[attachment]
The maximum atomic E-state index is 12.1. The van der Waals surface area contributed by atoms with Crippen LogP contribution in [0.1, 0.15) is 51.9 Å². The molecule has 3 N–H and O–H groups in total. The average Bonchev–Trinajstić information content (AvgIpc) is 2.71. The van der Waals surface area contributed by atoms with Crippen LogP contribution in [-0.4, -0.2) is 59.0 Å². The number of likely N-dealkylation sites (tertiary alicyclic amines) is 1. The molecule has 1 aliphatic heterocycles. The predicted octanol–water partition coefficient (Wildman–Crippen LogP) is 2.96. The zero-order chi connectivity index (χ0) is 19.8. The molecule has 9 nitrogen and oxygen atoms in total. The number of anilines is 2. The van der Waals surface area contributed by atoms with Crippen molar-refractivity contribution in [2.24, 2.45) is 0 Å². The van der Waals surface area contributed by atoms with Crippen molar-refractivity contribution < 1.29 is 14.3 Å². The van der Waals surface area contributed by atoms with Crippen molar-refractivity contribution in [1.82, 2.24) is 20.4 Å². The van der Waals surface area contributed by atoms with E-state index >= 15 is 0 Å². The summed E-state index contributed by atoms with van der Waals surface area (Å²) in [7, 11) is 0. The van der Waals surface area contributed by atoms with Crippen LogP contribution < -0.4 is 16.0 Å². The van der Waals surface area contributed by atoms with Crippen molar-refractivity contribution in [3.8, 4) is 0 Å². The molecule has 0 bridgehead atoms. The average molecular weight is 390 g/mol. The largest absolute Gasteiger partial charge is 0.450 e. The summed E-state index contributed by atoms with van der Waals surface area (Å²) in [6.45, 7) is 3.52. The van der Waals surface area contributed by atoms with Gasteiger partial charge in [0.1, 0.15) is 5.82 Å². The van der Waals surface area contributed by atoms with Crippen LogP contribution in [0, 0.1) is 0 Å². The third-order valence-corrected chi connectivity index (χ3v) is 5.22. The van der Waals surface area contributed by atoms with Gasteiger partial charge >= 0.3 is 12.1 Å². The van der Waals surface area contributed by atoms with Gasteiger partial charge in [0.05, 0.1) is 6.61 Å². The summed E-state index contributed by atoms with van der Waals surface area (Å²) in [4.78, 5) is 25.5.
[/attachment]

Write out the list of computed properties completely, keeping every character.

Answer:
The maximum atomic E-state index is 12.1. The van der Waals surface area contributed by atoms with Crippen LogP contribution in [0.1, 0.15) is 51.9 Å². The molecule has 3 N–H and O–H groups in total. The average Bonchev–Trinajstić information content (AvgIpc) is 2.71. The van der Waals surface area contributed by atoms with Crippen LogP contribution in [-0.4, -0.2) is 59.0 Å². The number of likely N-dealkylation sites (tertiary alicyclic amines) is 1. The molecule has 1 aliphatic heterocycles. The predicted octanol–water partition coefficient (Wildman–Crippen LogP) is 2.96. The zero-order chi connectivity index (χ0) is 19.8. The molecule has 9 nitrogen and oxygen atoms in total. The number of anilines is 2. The van der Waals surface area contributed by atoms with Crippen molar-refractivity contribution in [2.24, 2.45) is 0 Å². The van der Waals surface area contributed by atoms with Crippen molar-refractivity contribution < 1.29 is 14.3 Å². The van der Waals surface area contributed by atoms with Crippen molar-refractivity contribution in [1.82, 2.24) is 20.4 Å². The van der Waals surface area contributed by atoms with E-state index >= 15 is 0 Å². The summed E-state index contributed by atoms with van der Waals surface area (Å²) in [7, 11) is 0. The van der Waals surface area contributed by atoms with Crippen LogP contribution < -0.4 is 16.0 Å². The van der Waals surface area contributed by atoms with Crippen molar-refractivity contribution in [3.8, 4) is 0 Å². The molecule has 0 bridgehead atoms. The average molecular weight is 390 g/mol. The largest absolute Gasteiger partial charge is 0.450 e. The summed E-state index contributed by atoms with van der Waals surface area (Å²) in [6.45, 7) is 3.52. The van der Waals surface area contributed by atoms with Gasteiger partial charge in [0.1, 0.15) is 5.82 Å². The van der Waals surface area contributed by atoms with Crippen LogP contribution in [0, 0.1) is 0 Å². The third-order valence-corrected chi connectivity index (χ3v) is 5.22. The van der Waals surface area contributed by atoms with Gasteiger partial charge >= 0.3 is 12.1 Å². The van der Waals surface area contributed by atoms with Gasteiger partial charge in [0.05, 0.1) is 6.61 Å². The summed E-state index contributed by atoms with van der Waals surface area (Å²) in [4.78, 5) is 25.5.